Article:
Millions of people over the US will be gathering on Thanksgiving to share a meal together and to give thanks for the people and the blessings in their lives. As you gather, it’s important to think about the meaning of this celebration and to challenge the received myths about this problematic holiday. While some form of harvest celebration is found in most cultures, the historical circumstances of Thanksgiving in the US are deeply intertwined with the oppression and genocide of the indigenous peoples by the settlers. The anthropologist Levi-Strauss suggests that myth is an attempt to create an imaginary resolution of a real, intolerable contraction. What this means in this context is that the foundational myth of the United States around Thanksgiving (with its notions of sharing, generosity, mutual aid, cooperation with indigenous peoples) attempts to paper over the origins of a violent colonial settler state based on its very opposite (greed, plunder, dispossession, atrocity, war, and genocide of the indigenous peoples).
Nobody but Americans celebrates Thanksgiving. It is reserved by history and the intent of “the founders” as the supremely white American holiday, the most ghoulish event on the national calendar. No Halloween of the imagination can rival the exterminationist reality that was the genesis, and remains the legacy, of the American Thanksgiving. It is the most loathsome, humanity-insulting day of the year – a pure glorification of racist barbarity. We at BC are thankful that the day grows nearer when the almost four centuries-old abomination will be deprived of its reason for being: white supremacy. Then we may all eat and drink in peace and gratitude for the blessings of humanity’s deliverance from the rule of evil men.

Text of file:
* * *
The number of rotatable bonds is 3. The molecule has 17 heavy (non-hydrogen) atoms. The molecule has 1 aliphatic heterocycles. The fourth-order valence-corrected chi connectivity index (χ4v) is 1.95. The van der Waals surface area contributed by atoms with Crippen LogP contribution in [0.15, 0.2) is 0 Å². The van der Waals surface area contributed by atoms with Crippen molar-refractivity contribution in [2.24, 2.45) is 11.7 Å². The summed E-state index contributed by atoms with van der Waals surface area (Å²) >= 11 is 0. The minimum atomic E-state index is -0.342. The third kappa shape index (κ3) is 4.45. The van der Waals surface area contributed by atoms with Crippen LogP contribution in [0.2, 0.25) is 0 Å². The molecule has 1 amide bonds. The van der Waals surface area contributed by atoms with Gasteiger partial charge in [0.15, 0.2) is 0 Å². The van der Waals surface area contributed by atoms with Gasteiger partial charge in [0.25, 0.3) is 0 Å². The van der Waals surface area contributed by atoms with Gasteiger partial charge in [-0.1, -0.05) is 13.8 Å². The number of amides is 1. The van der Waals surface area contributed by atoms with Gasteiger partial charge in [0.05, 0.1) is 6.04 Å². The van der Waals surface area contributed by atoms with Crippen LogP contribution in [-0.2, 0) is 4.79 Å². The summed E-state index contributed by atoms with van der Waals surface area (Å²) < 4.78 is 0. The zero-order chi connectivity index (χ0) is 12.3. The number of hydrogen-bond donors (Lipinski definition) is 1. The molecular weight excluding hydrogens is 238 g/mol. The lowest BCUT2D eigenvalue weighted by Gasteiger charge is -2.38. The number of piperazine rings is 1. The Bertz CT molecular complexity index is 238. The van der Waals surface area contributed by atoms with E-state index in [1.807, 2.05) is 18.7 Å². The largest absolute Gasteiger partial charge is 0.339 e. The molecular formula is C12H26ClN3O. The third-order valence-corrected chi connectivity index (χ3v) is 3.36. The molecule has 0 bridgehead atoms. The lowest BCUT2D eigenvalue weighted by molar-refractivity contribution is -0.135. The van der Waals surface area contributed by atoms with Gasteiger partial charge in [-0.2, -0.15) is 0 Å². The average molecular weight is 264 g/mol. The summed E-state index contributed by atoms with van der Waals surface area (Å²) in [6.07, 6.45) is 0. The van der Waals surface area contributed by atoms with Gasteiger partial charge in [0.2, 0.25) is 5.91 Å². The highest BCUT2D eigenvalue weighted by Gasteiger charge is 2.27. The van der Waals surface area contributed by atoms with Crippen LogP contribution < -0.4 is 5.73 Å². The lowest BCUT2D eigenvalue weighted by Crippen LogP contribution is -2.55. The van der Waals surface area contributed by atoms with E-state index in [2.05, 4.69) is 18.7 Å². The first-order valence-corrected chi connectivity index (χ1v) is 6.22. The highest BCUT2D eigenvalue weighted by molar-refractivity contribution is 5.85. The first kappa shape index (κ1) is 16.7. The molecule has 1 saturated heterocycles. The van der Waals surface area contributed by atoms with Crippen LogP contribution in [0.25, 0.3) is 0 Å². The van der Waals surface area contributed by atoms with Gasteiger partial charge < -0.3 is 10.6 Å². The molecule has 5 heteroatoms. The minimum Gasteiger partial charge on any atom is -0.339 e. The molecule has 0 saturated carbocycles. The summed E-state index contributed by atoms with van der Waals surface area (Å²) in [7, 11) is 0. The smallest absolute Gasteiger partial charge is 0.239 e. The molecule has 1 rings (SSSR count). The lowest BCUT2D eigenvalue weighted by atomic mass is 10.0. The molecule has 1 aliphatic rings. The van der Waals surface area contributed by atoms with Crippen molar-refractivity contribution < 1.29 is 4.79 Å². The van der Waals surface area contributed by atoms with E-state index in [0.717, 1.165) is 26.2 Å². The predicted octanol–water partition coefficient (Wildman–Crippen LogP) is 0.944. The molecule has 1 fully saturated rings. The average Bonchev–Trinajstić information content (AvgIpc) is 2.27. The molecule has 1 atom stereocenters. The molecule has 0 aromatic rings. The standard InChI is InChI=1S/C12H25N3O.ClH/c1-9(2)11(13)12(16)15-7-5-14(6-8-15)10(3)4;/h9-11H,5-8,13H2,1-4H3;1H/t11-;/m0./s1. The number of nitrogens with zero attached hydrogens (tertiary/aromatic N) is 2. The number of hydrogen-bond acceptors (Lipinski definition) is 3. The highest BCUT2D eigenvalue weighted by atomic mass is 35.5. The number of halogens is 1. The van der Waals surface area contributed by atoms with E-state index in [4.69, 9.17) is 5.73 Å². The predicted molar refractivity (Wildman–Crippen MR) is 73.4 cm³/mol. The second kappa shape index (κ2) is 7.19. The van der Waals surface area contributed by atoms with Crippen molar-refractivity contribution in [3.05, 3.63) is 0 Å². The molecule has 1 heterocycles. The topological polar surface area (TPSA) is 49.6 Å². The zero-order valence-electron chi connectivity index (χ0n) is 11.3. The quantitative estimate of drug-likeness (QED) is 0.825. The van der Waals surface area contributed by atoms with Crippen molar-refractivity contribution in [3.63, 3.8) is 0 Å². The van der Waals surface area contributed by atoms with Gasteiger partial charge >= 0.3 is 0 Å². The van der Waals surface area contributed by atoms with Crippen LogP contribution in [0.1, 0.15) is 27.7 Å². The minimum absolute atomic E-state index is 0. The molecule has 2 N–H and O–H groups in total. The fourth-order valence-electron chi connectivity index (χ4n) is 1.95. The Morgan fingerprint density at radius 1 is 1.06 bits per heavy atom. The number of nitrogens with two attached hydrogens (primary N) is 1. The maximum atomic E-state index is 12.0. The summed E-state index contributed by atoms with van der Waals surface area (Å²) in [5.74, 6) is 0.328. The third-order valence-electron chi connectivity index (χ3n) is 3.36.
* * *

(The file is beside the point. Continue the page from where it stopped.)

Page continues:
America, the world's supposed greatest democracy, is now afraid to discuss politics and the folks that guide the thinking of the nation (corporate-run media) have decided that in this land of the free (and home of the brave) that we should keep our traps shut and just discuss the mundane subjects like sports, shopping, crap TV shows and the like. If someone wants to talk about politics at dinner please join in the discussion. You don't have to be rude or mean spirited - but you can listen, learn and share your heartfelt feelings about a particular issue that concerns you. Someone, including each of us, might just learn something new.